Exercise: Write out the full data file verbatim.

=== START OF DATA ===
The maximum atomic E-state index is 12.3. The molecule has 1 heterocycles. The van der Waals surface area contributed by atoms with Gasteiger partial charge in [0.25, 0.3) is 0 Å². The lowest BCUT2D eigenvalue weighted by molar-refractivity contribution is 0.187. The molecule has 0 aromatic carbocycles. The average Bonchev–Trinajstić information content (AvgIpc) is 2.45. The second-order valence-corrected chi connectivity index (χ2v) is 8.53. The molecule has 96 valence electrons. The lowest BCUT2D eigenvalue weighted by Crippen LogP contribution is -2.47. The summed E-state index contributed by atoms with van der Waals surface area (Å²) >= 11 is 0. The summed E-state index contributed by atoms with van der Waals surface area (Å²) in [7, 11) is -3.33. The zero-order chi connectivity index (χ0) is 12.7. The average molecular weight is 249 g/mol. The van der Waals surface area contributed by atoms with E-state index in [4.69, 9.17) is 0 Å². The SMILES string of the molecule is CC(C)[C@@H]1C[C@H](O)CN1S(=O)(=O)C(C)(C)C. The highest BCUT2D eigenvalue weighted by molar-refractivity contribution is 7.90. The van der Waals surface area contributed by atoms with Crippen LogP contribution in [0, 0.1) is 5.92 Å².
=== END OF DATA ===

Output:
The maximum atomic E-state index is 12.3. The molecule has 1 heterocycles. The van der Waals surface area contributed by atoms with Gasteiger partial charge in [0.25, 0.3) is 0 Å². The lowest BCUT2D eigenvalue weighted by molar-refractivity contribution is 0.187. The molecule has 0 aromatic carbocycles. The average Bonchev–Trinajstić information content (AvgIpc) is 2.45. The second-order valence-corrected chi connectivity index (χ2v) is 8.53. The molecule has 96 valence electrons. The lowest BCUT2D eigenvalue weighted by Crippen LogP contribution is -2.47. The summed E-state index contributed by atoms with van der Waals surface area (Å²) >= 11 is 0. The summed E-state index contributed by atoms with van der Waals surface area (Å²) in [7, 11) is -3.33. The zero-order chi connectivity index (χ0) is 12.7. The average molecular weight is 249 g/mol. The van der Waals surface area contributed by atoms with E-state index in [4.69, 9.17) is 0 Å². The SMILES string of the molecule is CC(C)[C@@H]1C[C@H](O)CN1S(=O)(=O)C(C)(C)C. The highest BCUT2D eigenvalue weighted by molar-refractivity contribution is 7.90. The van der Waals surface area contributed by atoms with Crippen LogP contribution in [0, 0.1) is 5.92 Å².